A black football player…
A white journalist…
A black class president…
A white gay student…
Cedar High has divisions. These divisions are drawn like a line in the sand and cannot be broken. One fateful afternoon a group of students attempt to bridge this divide setting off a chain of events that rockthe news. BLOOD AT THE ROOT calls our attention to racial injustices we’ve seen throughout history and that still exist today.
The Yard & Jackalope Theatre’s High School Spirit
An old tree stands on Cedar High’s campus with its roots growing deep down into the soil. The tree is also a source of contention between students. It feels like there is this unwritten rule that only certain people (read: white people) can sit underneath this tree. For one student, Raelynn, it’s time for change. She’s decided to run for class president and would be the first black student body president. She also feels compelled to bridge another gap, so she and a group of other students decide to sit under that tree.
However, the next day three nooses are found hanging from the tree. Is it racially motivated? Some would say yes, others might say, why does everything have to be about race?
Regardless, this escalates quickly —protests by the tree, a physical altercation between football players, and finally arrests.
Raelynn is caught in the middle as her brother is one of those arrested and the boy who got beat up is someone with whom she was just starting to begin a friendship.
All the characters struggle to understand each other. They come from different backgrounds and have different roots. BLOOD AT THE ROOT powerfully navigates this space. Cries of “Free the Cedar Six” echo in the theatre and one person’s decision will decide the fate of many.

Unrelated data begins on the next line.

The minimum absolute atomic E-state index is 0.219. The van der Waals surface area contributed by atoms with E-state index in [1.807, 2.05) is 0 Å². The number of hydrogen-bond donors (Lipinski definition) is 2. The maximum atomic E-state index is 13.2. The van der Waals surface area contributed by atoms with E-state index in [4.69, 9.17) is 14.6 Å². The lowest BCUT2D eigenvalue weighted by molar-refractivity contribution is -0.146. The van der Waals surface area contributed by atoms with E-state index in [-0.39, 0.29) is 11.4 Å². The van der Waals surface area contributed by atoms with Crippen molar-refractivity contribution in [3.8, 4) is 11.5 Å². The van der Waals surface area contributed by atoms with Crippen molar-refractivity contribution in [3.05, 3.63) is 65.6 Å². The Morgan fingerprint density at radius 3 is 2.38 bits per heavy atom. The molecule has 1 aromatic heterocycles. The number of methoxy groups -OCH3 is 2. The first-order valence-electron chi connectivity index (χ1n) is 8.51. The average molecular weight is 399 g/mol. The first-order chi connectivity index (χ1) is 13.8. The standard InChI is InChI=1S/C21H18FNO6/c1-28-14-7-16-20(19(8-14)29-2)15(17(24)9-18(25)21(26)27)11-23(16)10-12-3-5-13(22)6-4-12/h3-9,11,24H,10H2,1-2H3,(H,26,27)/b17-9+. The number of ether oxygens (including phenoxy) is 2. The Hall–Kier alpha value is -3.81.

BLOOD AT THE ROOTS Tackles Racial Injustices
The play tackles the racism that is forefront in our minds. It is the story on front pages of news publications across the country— Why are people with different skin colors treated differently within the justice system?
It’s a double whammy because this isn’t a fictional event. It’s based on real events at a high school in Jena, Louisiana. Nooses were actually hanging from a tree. There was a fight between a white student and six black students. Those six were tried as adults, even though they were only in high school.
And even though these events happened more than ten years ago, they represent the injustices that still persist our justice system today. Indeed, at DePaul University here in Chicago recently a noose was found on campus.
All Star Cast
BLOOD AT THE ROOT’s cast is a talented group of young adults who are part of The Yard organization. The Yard is a youth driven theatre group that works with professional theatre companies to produce challenging works. Here, they’ve partnered with Jackalope Theatre Company known for their works celebrating diverse perspectives.
Their collective cast energy is infectious. They take the stage and create different body rhythms and poetic dialogue throughout, punctuating scene changes. They show how characters are feeling when they can’t get their rhythms right or when they are facing off against each other. This is a powerful touch throughout the play in addition to the actual dialogue.
Ireon Roach playing Raelynn is a fierce leader of the cast as she leads the charge for change. Her brother, DeAndre played by Victor Musoni, also delivers a powerful performance, especially his last spoken word piece about being a black male in today’s society. The rest of the cast also have their own incredible moments and deliver their lines with a truthfulness that we don’t doubt for a second.
BLOOD AT THE ROOT shows us what can happen if we break the rules and what happens if we keep fighting. It brings much needed attention to an issue pervading the public’s mind.
Note: This is now added to the Picture this Post round up of BEST PLAYS IN CHICAGO. Click here to read — Top Picks for Theater in Chicago NOW – Chicago Plays PICTURE THIS POST Loves.
Note: An excerpt of this review appears in Theatre in Chicago.
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